In the present case Jesus is addressing the question of food — for the Pharisees would hold that even kosher food would be contaminated by eating it with unclean hands. But Jesus goes beyond the food question to expound on one of his favorite themes: what does God really want from us? Does God want merely the appearance of righteousness, a superficial ship-shape and bristol fashion on deck while down in the engine room is all is chaos and confusion and unruliness? Does God only want clean hands and a clean slate, or rather a clean heart, an inside cleaned and voided of all the wretched impurity that lurks within, and defiles as it comes out?
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The Apostle James — not our Saint James but the other James, who wrote the letter we heard this morning, believed by many to be the brother of Jesus — echoes this teaching in his call for the inside of the believer to be purified — weeded and trimmed of the rank growth of wickedness, and transformed inwardly by the implanted word of God, like a seed planted in a newly cultivated garden plot, ready to grow inside the heart of a faithful person, so that the righteous man or woman can actually do what God requires — not only hearing the word with the ear or speaking it with the lips, but actually doing what it requires; not being like someone who looks at his superficial reflection — his outside — in a mirror, but one who takes the word in, in to the heart, where it empowers the righteous person to act rightly, and the good to do good.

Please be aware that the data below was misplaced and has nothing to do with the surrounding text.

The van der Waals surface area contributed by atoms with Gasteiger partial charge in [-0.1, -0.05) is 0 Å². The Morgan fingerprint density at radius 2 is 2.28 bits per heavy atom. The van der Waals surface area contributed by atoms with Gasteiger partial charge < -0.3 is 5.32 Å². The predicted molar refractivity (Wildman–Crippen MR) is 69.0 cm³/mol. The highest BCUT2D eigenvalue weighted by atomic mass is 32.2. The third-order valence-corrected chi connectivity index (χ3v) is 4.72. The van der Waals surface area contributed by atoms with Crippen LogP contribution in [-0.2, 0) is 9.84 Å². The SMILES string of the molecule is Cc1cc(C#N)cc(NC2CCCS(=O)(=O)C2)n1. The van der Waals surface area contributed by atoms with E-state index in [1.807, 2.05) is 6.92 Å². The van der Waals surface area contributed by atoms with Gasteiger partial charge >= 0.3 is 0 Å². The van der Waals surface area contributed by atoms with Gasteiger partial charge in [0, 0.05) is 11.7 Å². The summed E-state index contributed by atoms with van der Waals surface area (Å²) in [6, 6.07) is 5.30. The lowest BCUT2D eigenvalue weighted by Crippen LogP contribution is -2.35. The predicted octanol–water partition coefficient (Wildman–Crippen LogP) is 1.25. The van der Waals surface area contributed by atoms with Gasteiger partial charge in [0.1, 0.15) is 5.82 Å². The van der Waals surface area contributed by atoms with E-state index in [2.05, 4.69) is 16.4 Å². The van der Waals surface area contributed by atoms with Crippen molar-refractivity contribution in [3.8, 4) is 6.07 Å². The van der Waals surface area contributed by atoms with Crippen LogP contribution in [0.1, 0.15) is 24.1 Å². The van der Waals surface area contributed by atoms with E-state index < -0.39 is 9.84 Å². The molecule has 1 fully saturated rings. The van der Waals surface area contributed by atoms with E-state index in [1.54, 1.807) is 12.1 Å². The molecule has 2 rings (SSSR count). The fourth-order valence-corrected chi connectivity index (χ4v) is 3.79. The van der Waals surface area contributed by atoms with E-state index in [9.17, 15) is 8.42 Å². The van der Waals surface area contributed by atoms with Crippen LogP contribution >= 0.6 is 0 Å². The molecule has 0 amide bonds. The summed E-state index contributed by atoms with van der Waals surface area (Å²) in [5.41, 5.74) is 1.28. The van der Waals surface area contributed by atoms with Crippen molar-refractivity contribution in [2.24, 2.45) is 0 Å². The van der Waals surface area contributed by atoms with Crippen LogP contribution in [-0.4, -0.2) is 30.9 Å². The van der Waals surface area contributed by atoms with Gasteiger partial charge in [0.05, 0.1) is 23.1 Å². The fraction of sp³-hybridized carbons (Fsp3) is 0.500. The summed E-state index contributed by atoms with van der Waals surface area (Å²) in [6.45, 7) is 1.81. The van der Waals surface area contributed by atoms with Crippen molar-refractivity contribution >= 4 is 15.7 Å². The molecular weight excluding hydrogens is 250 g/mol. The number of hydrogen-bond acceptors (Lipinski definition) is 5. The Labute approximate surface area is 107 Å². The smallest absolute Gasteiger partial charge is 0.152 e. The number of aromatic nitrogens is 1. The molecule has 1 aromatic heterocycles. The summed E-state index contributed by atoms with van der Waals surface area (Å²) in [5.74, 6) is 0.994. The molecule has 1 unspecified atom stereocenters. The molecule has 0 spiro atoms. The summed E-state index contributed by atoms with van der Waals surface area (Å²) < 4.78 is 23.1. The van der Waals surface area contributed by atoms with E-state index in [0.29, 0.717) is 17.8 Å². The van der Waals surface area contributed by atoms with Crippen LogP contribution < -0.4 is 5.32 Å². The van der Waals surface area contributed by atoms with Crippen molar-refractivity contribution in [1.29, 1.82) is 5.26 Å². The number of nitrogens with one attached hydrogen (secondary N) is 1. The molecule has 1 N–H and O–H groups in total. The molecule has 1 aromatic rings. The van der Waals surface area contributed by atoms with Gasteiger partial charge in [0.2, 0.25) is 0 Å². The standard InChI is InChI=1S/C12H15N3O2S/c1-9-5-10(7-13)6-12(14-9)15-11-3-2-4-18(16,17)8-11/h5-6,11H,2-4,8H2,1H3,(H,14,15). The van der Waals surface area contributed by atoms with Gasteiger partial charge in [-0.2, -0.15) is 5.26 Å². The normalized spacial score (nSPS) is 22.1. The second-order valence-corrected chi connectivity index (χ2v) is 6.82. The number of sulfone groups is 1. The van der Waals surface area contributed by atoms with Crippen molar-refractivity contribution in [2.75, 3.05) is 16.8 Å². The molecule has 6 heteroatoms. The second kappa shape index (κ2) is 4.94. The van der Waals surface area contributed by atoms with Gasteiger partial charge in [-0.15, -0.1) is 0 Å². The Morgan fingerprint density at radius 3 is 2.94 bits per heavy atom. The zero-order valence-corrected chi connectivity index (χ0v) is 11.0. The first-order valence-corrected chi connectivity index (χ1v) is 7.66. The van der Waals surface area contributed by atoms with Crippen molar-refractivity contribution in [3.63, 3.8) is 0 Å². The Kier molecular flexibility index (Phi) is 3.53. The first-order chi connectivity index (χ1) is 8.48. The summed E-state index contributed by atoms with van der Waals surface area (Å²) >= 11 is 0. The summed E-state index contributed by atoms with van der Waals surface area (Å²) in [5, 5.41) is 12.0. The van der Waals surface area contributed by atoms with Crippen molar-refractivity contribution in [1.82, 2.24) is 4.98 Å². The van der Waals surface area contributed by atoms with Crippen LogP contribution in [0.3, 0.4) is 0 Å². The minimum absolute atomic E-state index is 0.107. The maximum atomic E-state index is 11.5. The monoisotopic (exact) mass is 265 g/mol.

Ultimately goodness does not come from within us, as James testifies: “every generous act of giving, with every perfect gift, is from above, coming down from the Father of lights.” But if we allow this graceful gift to enter us, to cleanse us inwardly of all our faults, then we can bring forth things other than those awful and defiling things that are all we could do on our own, without God’s grace. As Jesus is quoted as saying in the parallel passage in Matthew’s Gospel, “Clean the inside of the cup and then the outside will be clean.” The vessel that needs cleaning — inside — is us, and only God’s grace and God’s gift can do that cleaning, deep down where it matters, in our heart of hearts.
It is not enough just to wash our hands, or to hear the word — we are called and invited to take it all in, to allow God to cleanse us “through and through,” as the Psalm says to God, “Purge me from my sin and I shall be pure, Wash me and I shall be clean indeed.” God indeed looks for truth deep within us, and plunges the depths of every human heart. God will cleanse us and weed and cultivate our inward garden plot, so that his implanted word will bear fruit, and bring it forth accordingly.
Let us pray. Cleanse us, O God, in our heart of hearts, that we may be your faithful people, and do such good things as only your grace can empower us to do, that we may serve you not only with our lips, but in our lives, in holiness and righteousness all our days, through Jesus Christ our Lord.